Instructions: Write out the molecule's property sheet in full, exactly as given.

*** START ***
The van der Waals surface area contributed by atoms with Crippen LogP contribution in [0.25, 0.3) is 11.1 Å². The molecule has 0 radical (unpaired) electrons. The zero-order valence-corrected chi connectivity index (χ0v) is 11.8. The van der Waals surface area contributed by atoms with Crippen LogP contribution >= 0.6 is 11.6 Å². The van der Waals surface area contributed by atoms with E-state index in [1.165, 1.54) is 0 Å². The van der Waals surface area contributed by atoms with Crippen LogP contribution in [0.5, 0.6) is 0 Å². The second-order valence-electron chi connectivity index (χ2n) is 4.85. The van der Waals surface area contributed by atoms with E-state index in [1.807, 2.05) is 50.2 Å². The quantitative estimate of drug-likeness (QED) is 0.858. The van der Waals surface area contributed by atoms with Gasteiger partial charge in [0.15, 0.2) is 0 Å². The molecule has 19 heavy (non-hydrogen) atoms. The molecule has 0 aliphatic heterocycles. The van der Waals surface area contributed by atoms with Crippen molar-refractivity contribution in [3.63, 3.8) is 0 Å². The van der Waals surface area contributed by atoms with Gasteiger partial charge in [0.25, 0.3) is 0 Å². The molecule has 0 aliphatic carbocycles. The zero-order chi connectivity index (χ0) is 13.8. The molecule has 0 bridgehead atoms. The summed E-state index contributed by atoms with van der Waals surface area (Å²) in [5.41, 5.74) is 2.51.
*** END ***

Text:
The van der Waals surface area contributed by atoms with Crippen LogP contribution in [0.25, 0.3) is 11.1 Å². The molecule has 0 radical (unpaired) electrons. The zero-order valence-corrected chi connectivity index (χ0v) is 11.8. The van der Waals surface area contributed by atoms with Crippen LogP contribution >= 0.6 is 11.6 Å². The van der Waals surface area contributed by atoms with E-state index in [1.165, 1.54) is 0 Å². The van der Waals surface area contributed by atoms with Crippen LogP contribution in [0.5, 0.6) is 0 Å². The second-order valence-electron chi connectivity index (χ2n) is 4.85. The van der Waals surface area contributed by atoms with E-state index in [1.807, 2.05) is 50.2 Å². The quantitative estimate of drug-likeness (QED) is 0.858. The van der Waals surface area contributed by atoms with Gasteiger partial charge in [0.15, 0.2) is 0 Å². The molecule has 19 heavy (non-hydrogen) atoms. The molecule has 0 aliphatic heterocycles. The van der Waals surface area contributed by atoms with Crippen molar-refractivity contribution in [3.63, 3.8) is 0 Å². The van der Waals surface area contributed by atoms with Gasteiger partial charge in [0.25, 0.3) is 0 Å². The molecule has 0 aliphatic carbocycles. The zero-order chi connectivity index (χ0) is 13.8. The molecule has 0 bridgehead atoms. The summed E-state index contributed by atoms with van der Waals surface area (Å²) in [5.41, 5.74) is 2.51.